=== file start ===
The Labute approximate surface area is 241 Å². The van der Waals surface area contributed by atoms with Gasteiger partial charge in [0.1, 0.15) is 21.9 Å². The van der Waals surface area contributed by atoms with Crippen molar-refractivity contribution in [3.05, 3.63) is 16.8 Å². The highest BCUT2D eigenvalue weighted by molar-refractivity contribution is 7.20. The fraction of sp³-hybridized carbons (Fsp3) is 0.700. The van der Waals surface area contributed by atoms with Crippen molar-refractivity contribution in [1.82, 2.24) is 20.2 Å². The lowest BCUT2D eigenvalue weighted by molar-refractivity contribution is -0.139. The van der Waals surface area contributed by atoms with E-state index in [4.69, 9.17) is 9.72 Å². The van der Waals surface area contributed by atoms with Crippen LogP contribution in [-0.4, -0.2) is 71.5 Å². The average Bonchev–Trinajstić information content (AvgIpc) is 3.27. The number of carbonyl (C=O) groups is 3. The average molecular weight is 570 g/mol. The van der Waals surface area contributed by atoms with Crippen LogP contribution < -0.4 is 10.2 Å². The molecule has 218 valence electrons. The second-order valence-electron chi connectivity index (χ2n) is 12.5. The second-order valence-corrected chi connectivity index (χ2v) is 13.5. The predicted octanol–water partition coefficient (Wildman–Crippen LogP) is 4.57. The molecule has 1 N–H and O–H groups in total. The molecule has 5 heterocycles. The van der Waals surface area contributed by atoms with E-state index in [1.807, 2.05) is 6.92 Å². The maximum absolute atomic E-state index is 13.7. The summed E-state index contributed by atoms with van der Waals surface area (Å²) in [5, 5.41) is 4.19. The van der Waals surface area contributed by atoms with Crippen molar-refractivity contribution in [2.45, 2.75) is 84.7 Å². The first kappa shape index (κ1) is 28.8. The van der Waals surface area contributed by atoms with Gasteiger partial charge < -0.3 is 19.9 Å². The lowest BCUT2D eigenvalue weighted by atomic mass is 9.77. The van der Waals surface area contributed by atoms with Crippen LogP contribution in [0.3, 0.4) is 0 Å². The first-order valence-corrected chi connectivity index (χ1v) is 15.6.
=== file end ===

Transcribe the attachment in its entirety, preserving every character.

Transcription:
The Labute approximate surface area is 241 Å². The van der Waals surface area contributed by atoms with Gasteiger partial charge in [0.1, 0.15) is 21.9 Å². The van der Waals surface area contributed by atoms with Crippen molar-refractivity contribution in [3.05, 3.63) is 16.8 Å². The highest BCUT2D eigenvalue weighted by molar-refractivity contribution is 7.20. The fraction of sp³-hybridized carbons (Fsp3) is 0.700. The van der Waals surface area contributed by atoms with Crippen molar-refractivity contribution in [1.82, 2.24) is 20.2 Å². The lowest BCUT2D eigenvalue weighted by molar-refractivity contribution is -0.139. The van der Waals surface area contributed by atoms with E-state index in [4.69, 9.17) is 9.72 Å². The van der Waals surface area contributed by atoms with Crippen LogP contribution in [-0.4, -0.2) is 71.5 Å². The average Bonchev–Trinajstić information content (AvgIpc) is 3.27. The number of carbonyl (C=O) groups is 3. The average molecular weight is 570 g/mol. The van der Waals surface area contributed by atoms with Crippen LogP contribution < -0.4 is 10.2 Å². The molecule has 218 valence electrons. The second-order valence-electron chi connectivity index (χ2n) is 12.5. The second-order valence-corrected chi connectivity index (χ2v) is 13.5. The predicted octanol–water partition coefficient (Wildman–Crippen LogP) is 4.57. The molecule has 1 N–H and O–H groups in total. The molecule has 5 heterocycles. The van der Waals surface area contributed by atoms with E-state index in [1.807, 2.05) is 6.92 Å². The maximum absolute atomic E-state index is 13.7. The summed E-state index contributed by atoms with van der Waals surface area (Å²) in [5, 5.41) is 4.19. The van der Waals surface area contributed by atoms with Crippen molar-refractivity contribution in [2.45, 2.75) is 84.7 Å². The first kappa shape index (κ1) is 28.8. The van der Waals surface area contributed by atoms with Gasteiger partial charge < -0.3 is 19.9 Å². The lowest BCUT2D eigenvalue weighted by atomic mass is 9.77. The van der Waals surface area contributed by atoms with Crippen LogP contribution in [0.3, 0.4) is 0 Å². The first-order valence-corrected chi connectivity index (χ1v) is 15.6.